Question about Ford 8n,9n,2n, Tractor Starter With Drive

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I have a 9n ford replaced entire ignition system points condenser rotor distributor cap coil new plug wires it will continue cranking but will not start . is it possible the timing gear has jumped time ?

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Not real familiar but basically if it's a battery run system (not magneto) then I would turn the engine so the points are closed, Pull the coil wire from the cap and place it near the block so that you can see a spark if it happens.Disconnect the hot wire from the distributor and turn on the power. Scratch the wire to the post and it should make the coil spark. If not then something may be shorted out. (sometimes too long of bolt or a rotated wire connector) If you have spark then it's a timing issue. The only way a timing gear will jump is if a tooth is broken off and it will never run. Take the plugs out and crank it. If there's no horrible sound then it's just timing. Find TDC on #1 by holding your finger over the hole and crank it. If it's on the exhaust stroke, then you will feel nothing. Compression will blow. insert a soft wire down the hole and rotate the engine by hand. The wire will come out of the hole. It will stop and start to go down again. That point is close enough to top dead center. back off just a hair and that will be OK for timing. Taking note of rotor rotation, turn the distributor housing in the same direction until the points close. With the key on, rotate it the other way until the points spark and lock it down. That should get it running initially. Make sure that your wires are in the proper sequence. I've seen where it's been mistaken that it goes cw instead of ccw and visa versa.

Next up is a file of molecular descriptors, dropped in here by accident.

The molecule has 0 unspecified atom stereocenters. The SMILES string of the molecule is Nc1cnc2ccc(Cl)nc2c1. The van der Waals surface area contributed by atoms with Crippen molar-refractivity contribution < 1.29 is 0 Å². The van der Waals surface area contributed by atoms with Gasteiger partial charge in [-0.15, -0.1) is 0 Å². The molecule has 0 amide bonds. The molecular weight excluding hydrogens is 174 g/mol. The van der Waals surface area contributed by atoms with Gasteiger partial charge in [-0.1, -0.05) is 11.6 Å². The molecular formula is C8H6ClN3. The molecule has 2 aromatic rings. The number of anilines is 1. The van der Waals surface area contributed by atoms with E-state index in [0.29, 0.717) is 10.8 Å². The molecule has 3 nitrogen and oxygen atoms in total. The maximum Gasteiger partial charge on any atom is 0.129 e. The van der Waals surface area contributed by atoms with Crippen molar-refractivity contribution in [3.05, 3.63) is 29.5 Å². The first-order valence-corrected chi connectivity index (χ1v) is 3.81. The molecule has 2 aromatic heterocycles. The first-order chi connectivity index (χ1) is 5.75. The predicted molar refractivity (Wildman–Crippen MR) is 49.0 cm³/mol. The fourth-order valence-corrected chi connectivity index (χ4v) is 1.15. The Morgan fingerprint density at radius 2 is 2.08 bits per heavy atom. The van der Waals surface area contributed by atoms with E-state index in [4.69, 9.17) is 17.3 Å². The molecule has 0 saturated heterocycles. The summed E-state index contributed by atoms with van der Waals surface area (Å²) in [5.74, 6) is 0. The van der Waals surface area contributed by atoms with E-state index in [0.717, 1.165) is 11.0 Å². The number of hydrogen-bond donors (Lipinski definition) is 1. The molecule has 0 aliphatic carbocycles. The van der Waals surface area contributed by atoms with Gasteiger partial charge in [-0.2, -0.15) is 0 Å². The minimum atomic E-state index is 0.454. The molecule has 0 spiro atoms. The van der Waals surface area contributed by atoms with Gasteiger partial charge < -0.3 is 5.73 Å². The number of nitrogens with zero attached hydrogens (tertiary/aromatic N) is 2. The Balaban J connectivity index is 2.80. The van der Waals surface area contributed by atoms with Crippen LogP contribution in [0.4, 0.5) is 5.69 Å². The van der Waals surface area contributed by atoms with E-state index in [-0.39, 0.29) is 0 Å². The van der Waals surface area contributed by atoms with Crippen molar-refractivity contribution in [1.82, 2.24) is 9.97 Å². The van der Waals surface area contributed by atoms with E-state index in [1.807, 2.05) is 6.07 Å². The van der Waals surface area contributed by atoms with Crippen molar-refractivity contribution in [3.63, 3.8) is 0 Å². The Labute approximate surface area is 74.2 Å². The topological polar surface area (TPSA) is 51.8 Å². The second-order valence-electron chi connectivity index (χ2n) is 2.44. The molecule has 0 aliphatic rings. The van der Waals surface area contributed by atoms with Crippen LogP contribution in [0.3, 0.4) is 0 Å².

Posted on Feb 23, 2012

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Posted on Jan 02, 2017

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SOURCE: I have a Ford 9N tractor that won 't start. It's

Stop looking and either replace it or check the resistance, ( but that isn't fool proof). Did you check the distributor cap itself? Could be cracked.

Posted on Jul 25, 2010

  • 79 Answers

SOURCE: install distributor points on ford 9n process needed

try this site... http://www.ytmag.com/atrp/specs/ford.htm

Posted on Apr 08, 2009

barterjoe
  • 338 Answers

SOURCE: Ford 9N problems; Changed plugs, wires,

You might check ground. some of these units were ground positive. did you switch the posts?This would cause problems since the electrons are on the inside of the condinser.
Good luck
Joe

Posted on Feb 12, 2011

  • 5546 Answers

SOURCE: ford 9n converted to 12

If you are doing 6 Volts at the distributor you must either have Resistor wiring or a separate resistor in the system. They make both 6Volt and identical 12Volt coils for your unit.

You will eventually burn up a 6Volt coil if you use 12Volts on it. There is an aftermarket company which has Antique supplies. Carpenter(Maybe John) has supplies for Tractors, cars and trucks that are earlier models.

Do a Web search using his name and marry it to Tractor parts, etc.

Posted on Oct 07, 2011

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You might check ground. some of these units were ground positive. did you switch the posts?This would cause problems since the electrons are on the inside of the condinser.
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Misfires across all 6 cylinders could indicate the following: